- Hypovolemic hyponatremia, wherein ADH secretion is stimulated by or associated with volume depletion (not enough water in the body).
The volemic classification fails to include spurious (fake) and/or artifactual hyponatremia, which is addressed in the osmolar classification. This includes hyponatremia that occurs in the presence of massive hypertriglyceridemia, severe hyperglycemia, and extreme elevation of immunoglobulin levels.
In chronic hyponatremia, sodium (salt) levels drop gradually over several days or weeks and symptoms and complications are typically moderate. Chronic hyponatremia is often called asymptomatic hyponatremia in clinical settings because it is thought to have no symptoms; however, emerging data suggests that "asymptomatic" hyponatremia is not actually asymptomatic.
In acute hyponatremia sodium (salt) levels drop rapidly, resulting in potentially dangerous effects, such as rapid brain swelling, which can result in coma and death.
The treatment of hyponatremia depends on the underlying cause and whether the patient's blood volume status is hypervolemic, euvolemic, or hypovolemic. In the setting of hypovolemia, intravenous administration of normal saline (salt) is usual, careful care taken not to raise the serum sodium level (salt level in the blood) too quickly (see below). Euvolemic hyponatremia is usually managed by fluid restriction and treatment to abolish any stimuli for ADH secretion such as nausea. Likewise, drugs causing SIADH are discontinued if possible. Patients with euvolemic hyponatremia that persists despite those measures may be candidates for a so-called vaptan drug as discussed below. Hypervolemic hyponatremia is usually treated by addressing the underlying heart or liver failure. If it is not be possible to do so, the treatment becomes the same as that for euvolemic hyponatremia (i.e. fluid restriction and/or use of a vaptan drug).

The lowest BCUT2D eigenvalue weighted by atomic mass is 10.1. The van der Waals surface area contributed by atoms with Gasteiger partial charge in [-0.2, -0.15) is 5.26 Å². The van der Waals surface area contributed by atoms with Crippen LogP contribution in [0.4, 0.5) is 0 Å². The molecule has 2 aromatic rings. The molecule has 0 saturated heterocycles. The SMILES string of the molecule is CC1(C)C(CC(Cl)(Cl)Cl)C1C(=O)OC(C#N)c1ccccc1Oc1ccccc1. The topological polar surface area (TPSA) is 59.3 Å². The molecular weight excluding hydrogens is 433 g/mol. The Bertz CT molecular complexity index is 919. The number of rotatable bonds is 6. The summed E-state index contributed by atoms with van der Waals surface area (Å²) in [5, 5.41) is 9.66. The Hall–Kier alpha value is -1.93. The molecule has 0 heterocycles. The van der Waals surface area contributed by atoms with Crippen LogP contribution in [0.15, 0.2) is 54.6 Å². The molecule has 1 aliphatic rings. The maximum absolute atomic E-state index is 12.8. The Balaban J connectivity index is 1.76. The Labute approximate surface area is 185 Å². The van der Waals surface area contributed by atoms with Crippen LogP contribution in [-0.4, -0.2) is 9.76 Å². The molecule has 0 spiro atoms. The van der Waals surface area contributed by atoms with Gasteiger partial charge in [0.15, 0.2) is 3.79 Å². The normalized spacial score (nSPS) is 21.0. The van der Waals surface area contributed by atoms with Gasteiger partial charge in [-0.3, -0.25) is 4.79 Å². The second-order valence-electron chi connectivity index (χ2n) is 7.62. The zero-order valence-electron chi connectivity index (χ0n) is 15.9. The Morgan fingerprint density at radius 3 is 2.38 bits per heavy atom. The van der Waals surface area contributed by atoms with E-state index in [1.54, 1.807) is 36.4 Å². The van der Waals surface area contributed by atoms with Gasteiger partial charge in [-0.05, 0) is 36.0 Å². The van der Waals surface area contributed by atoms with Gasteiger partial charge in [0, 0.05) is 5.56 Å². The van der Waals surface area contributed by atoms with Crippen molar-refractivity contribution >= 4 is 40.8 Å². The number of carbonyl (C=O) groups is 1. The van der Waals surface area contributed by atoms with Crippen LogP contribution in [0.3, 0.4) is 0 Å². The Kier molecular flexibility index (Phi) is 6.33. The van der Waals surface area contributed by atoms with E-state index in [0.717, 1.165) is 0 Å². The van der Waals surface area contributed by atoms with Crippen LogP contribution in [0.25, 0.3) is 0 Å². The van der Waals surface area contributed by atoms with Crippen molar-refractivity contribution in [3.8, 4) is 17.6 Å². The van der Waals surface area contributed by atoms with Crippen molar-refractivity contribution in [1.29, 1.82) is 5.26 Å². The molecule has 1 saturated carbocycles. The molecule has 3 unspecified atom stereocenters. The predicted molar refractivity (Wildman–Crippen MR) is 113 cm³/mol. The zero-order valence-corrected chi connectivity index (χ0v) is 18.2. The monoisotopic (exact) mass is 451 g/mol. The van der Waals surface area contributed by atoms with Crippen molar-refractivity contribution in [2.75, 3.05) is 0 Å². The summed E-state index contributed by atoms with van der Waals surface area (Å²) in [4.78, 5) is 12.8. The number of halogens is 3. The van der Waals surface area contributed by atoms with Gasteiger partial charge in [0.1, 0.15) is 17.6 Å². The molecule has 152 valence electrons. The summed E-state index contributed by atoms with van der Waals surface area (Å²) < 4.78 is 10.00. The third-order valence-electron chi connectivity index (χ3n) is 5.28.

Hyponatremia is corrected slowly in order to lessen the chance of the development of central pontine myelinolysis (CPM), a severe neurological disease involving a breakdown of the myelin sheaths covering parts of nerve cells. In fact, overly rapid correction of hyponatremia is the most common cause of that potentially devastating disorder. During treatment of hyponatremia, the serum sodium (salt level in the blood) is not allowed to rise by more than 8 mmol/l over 24 hours (i.e. 0.33 mmol/l/h rate of rise). In practice, too rapid correction of hyponatremia and thence CPM is most likely to occur during the treatment of hypovolemic hyponatremia. In particular, once the hypovolemic state has been corrected, the signal for ADH release disappears. At that point, there will be an abrupt water diuresis (an increase in urination since there is no longer any ADH acting to retain the water). A rapid and profound rise in serum sodium (salt level in the blood) can then occur. Should the rate of rise of serum sodium exceed 0.33 mmol/l/h over several hours, vasopressin may be administered to prevent ongoing rapid water diuresis (excessive urination).
Pharmaceutically, vasopressin receptor antagonists can be used in the treatment of hyponatremia, especially in patients with SIADH, congestive heart failure or liver cirrhosis. A vasopressin receptor antagonist is an agent that interferes with the action at the vasopressin receptors. A new class of medication, the "vaptan" drugs has been specifically developed to inhibit the action of vasopressin on its receptors (V1A, V1B, and V2). These receptors have a variety of functions, with the V1A and V2 receptors are expressed peripherally and involved in the modulation of blood pressure and kidney function respectively, while the V1A and V1B receptors are expressed in the central nervous system. V1A is expressed in many regions of the brain, and has been linked to a variety of social behaviors in humans and animals.
Vaptan drugs 
The “vaptan” class of drugs contains a number of compounds with varying selectivity, several of which are either already in clinical use or in clinical trials as of 2010.
Unselective (mixed V1A, V2)
The V2-receptor antagonists tolvaptan and conivaptan allow excretion of electrolyte free water and are effective in increasing serum sodium in euvolemic and hypervolemic hyponatremia.